place him among the top 40 career playoff scorers, has flicked the
switch after his least productive season and is now running amok.
``What's amazing is he really is a little-better skater, a
little-better shooter, a little-better stickhandler than he is
during the regular season,'' says Devil defenseman Ken Daneyko.
``Against Pittsburgh he scored two of the prettiest goals you'll
ever see on moves that made him look more like Jagr than Jagr. I
didn't even know he had those moves.''
``Growing up, playing big tournaments in midget and junior, I
seemed to play better in those situations,'' Lemieux says. ``When
I first started in Montreal and we won the Cup, the following
season the emotions were so low compared to the playoffs. I was
Without emotion, Lemieux was just another right wing. But when
riled he becomes an agitator. Sometimes Claude Lemieux can have
almost as much an effect on a game in his nasty, hardscrabble way
as Mario Lemieux (no relation) can have in his elegant way. ``The
first game I played here, he was going nuts,'' says 24-year-old
Bill Guerin, who scored twice for New Jersey in Game 1. ``I asked,
`What's this guy doing?' Someone on the bench said, `That's just
him.' If Pepe [Lemieux's nickname] is quiet, if he's not causing
trouble, if he's not in somebody's face, something's wrong. If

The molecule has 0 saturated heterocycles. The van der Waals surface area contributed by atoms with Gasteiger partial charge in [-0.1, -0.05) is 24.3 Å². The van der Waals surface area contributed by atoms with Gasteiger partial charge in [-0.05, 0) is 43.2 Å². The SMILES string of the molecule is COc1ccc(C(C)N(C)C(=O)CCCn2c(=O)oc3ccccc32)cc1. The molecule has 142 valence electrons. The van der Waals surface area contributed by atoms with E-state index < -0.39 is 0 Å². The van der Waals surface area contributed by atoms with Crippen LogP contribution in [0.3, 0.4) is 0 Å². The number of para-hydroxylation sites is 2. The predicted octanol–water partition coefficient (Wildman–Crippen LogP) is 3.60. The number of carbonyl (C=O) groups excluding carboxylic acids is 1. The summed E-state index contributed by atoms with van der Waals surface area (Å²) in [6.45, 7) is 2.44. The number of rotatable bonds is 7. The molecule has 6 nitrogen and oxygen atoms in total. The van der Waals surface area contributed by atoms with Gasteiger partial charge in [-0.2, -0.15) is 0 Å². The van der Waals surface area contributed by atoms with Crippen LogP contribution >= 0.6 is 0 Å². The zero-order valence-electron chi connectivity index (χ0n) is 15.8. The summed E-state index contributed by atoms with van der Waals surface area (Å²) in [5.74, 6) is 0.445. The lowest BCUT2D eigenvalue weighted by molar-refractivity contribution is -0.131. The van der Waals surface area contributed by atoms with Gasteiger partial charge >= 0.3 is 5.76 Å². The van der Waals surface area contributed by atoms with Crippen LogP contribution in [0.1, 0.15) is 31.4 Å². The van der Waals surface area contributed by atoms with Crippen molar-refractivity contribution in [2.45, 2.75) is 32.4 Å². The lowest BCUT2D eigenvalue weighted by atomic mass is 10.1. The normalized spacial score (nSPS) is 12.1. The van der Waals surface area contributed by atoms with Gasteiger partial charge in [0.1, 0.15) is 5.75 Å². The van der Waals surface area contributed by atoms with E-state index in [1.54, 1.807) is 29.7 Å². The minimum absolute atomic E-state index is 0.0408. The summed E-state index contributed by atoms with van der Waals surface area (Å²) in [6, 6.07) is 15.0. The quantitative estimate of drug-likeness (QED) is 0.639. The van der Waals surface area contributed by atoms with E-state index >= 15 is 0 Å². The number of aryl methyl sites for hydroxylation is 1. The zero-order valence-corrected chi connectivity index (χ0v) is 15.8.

he's yelling, screaming, slamming doors and threatening someone,
then he's on his game.''
But for all the jabs with his fist and his stick, it is the gibes
that have made Lemieux notorious. Although he yaps less since the
stoic Jacques Lemaire began coaching the Devils in 1993, he
remains among hockey's preeminent trash-talkers, a player who can
yo-mama the world in a barking baritone. During the first round
Lemieux hounded Neely about his small role in the film Dumb and
Dumber. ``He kept asking Neely which one he was, Dumb or Dumber,''
There is also a sweet side to Lemieux, a surprising openness from
someone who has been singed by life. Above his stall at the
Meadowlands is a framed picture of his sons, Christopher, 5, and
Michael, 3, the most visible touch of family in the Devils'
dressing room. Lemieux went through a messy divorce and custody
battle that came to an end in the summer of '94, when his wife got
custody of the boys.
``I've had 10 years' experience in the league, and when I look
back at the things I've done and said, I don't have any regret,''
says Lemieux, 29, who came to the Devils from Montreal in a trade
for Sylvain Turgeon in 1990. ``I don't blame myself. I was 23, 24,
an age when a lot of kids are just getting out of college. I was
married with a child and had played four years in the NHL in
probably the toughest city in pro sports. I honestly wouldn't do
anything different. I just won't expect my children to behave the
same way at 30 as they did at 20.
``When I was young, my goal was to be a complete player. Play on
the power play, kill penalties, play center, left wing, right
wing. I've done that. I've done a little of everything. I've been
a goal scorer'' -- he scored 41 in a season once and 30 or more
three times -- ``and I've been a checker. I've been fairly
And now he is doing what he does best, jousting with Lindros,
bellowing into Flyer ears, establishing himself as a playoff MVP
candidate if New Jersey can put a sleeper hold on the Stanley Cup.
Give the Devil his due.